Pollen and nectar-rich trees, shrubs and perennials attract bees, butterflies and other insects which are essential for the pollination of plants. The pollinators themselves are food for many birds and small animals Plant a variety of berry and nut producing trees and shrubs to allow birds and other small animals to sustain themselves in urban areas. Create sheltered areas with dense shrubs as nesting, hiding and foraging places for birds and other small animals.
Create pockets of wildlife habitat in between the paved urban environment to attract various sorts of plants and animals. In areas with water such as shallow ponds, natural processes provide habitat for water plants, amphibians, and aquatic insects. Informed choice of plant species will support the provision of sufficient food and habitat for native animals.
Many non-native plant species are well adapted to urban conditions as well as being colorful and attractive. Combinations of native and non-native plants enhance the urban setting while giving a sense of the native character.
Private gardens, water plants, water edges, city parks, green roofs, green walls, trees, hedges, meadows, borders, planters, street trees and shrubs all contribute to the biodiversity of urban areas. Connections between these various green spaces is essential to supporting a vibrant urban ecosystem.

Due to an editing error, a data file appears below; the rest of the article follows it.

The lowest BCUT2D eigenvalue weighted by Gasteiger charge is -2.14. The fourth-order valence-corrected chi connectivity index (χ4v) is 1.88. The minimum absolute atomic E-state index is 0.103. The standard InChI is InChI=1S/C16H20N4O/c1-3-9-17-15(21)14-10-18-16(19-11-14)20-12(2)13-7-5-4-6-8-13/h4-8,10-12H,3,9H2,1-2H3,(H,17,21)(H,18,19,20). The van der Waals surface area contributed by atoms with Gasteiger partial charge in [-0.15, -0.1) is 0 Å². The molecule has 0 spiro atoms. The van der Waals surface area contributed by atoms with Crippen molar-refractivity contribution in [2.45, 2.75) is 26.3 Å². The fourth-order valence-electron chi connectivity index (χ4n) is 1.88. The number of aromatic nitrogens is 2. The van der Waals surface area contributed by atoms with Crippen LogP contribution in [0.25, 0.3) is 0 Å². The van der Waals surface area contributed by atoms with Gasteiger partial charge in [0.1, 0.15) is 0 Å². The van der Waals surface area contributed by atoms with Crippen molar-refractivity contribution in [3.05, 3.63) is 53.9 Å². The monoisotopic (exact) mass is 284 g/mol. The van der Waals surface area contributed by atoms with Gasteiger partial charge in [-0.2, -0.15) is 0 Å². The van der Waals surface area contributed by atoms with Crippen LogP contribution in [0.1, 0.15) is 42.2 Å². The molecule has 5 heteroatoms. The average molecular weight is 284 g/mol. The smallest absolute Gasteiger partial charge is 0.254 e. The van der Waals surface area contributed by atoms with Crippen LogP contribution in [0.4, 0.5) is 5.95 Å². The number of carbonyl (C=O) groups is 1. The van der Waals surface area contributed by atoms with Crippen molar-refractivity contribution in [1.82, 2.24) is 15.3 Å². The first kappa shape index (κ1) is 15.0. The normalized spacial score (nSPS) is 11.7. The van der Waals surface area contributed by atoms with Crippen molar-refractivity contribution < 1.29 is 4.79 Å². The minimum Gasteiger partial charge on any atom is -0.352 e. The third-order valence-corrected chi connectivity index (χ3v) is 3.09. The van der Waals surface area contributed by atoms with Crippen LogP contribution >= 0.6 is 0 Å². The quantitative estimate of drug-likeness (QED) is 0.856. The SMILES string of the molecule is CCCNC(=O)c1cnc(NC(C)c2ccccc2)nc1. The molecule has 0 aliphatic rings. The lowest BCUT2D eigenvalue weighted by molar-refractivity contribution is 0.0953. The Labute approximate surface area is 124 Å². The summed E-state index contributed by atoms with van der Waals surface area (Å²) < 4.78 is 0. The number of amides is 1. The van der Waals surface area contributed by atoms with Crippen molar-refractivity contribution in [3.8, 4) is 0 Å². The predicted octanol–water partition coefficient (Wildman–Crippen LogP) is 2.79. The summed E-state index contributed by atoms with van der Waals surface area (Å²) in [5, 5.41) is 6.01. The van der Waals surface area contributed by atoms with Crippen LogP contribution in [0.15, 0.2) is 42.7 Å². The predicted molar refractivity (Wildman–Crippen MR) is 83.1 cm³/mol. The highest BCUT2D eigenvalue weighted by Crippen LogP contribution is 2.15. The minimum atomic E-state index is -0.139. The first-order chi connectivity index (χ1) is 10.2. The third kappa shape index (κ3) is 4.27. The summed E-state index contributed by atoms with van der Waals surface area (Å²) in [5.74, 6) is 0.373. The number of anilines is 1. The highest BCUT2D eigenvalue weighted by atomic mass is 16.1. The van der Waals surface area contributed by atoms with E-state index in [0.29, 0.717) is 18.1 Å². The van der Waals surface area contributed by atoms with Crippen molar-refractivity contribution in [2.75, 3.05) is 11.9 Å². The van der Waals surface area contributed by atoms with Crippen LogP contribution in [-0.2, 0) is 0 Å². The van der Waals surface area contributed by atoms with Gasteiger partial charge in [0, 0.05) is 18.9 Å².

Trees, shrubs and groundcover plants along the street do not always have to consist of one single species. By varying the species, a broader range of wildlife species can be supported. Pointing street lighting downwards enables green lanes to function as migration zones for easily disturbed flying nocturnal animals such as bats
Add to the opportunities to experience flora and fauna in the places where people live and work.
|trees, shrubs, vines & perennials||bees & bumblebees||butterflies||birds||shelter|
|Crataegus laevigata x media||x||x||x||x|
“Attention for urban biodiversity makes that citizens have unique opportunities to experience the diversity of plant and animal life in their living and working environment.”
Dr. Robbert Snep, researcher urban ecology, Alterra – Wageningen, UR
In new development:
Integrate wildlife habitats in architecture and public and private green by using plant species and vegetation structures with added value for biodiversity. Interconnect the green of the development project with the overall green network in and surrounding the city, to support the migration of animals.
In existing development:
Replace pavement where possible to create habitats for urban birds, bees and butterflies using a diverse mix of selected plants and flowers.